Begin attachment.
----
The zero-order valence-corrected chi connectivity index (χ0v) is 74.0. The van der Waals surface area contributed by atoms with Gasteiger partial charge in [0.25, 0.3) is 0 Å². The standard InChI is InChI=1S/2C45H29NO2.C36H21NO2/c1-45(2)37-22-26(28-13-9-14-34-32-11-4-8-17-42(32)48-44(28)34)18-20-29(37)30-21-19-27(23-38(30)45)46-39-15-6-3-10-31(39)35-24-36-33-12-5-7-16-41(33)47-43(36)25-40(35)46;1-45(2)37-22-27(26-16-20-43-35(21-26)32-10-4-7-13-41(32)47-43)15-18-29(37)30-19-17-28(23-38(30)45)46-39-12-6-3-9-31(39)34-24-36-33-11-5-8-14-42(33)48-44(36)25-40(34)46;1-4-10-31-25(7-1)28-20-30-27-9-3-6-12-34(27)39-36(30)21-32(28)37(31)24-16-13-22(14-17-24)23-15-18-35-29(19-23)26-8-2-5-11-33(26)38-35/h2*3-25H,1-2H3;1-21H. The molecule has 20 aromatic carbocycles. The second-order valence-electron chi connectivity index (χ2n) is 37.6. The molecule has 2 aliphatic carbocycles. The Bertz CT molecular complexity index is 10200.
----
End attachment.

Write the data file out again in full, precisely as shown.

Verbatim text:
The zero-order valence-corrected chi connectivity index (χ0v) is 74.0. The van der Waals surface area contributed by atoms with Gasteiger partial charge in [0.25, 0.3) is 0 Å². The standard InChI is InChI=1S/2C45H29NO2.C36H21NO2/c1-45(2)37-22-26(28-13-9-14-34-32-11-4-8-17-42(32)48-44(28)34)18-20-29(37)30-21-19-27(23-38(30)45)46-39-15-6-3-10-31(39)35-24-36-33-12-5-7-16-41(33)47-43(36)25-40(35)46;1-45(2)37-22-27(26-16-20-43-35(21-26)32-10-4-7-13-41(32)47-43)15-18-29(37)30-19-17-28(23-38(30)45)46-39-12-6-3-9-31(39)34-24-36-33-11-5-8-14-42(33)48-44(36)25-40(34)46;1-4-10-31-25(7-1)28-20-30-27-9-3-6-12-34(27)39-36(30)21-32(28)37(31)24-16-13-22(14-17-24)23-15-18-35-29(19-23)26-8-2-5-11-33(26)38-35/h2*3-25H,1-2H3;1-21H. The molecule has 20 aromatic carbocycles. The second-order valence-electron chi connectivity index (χ2n) is 37.6. The molecule has 2 aliphatic carbocycles. The Bertz CT molecular complexity index is 10200.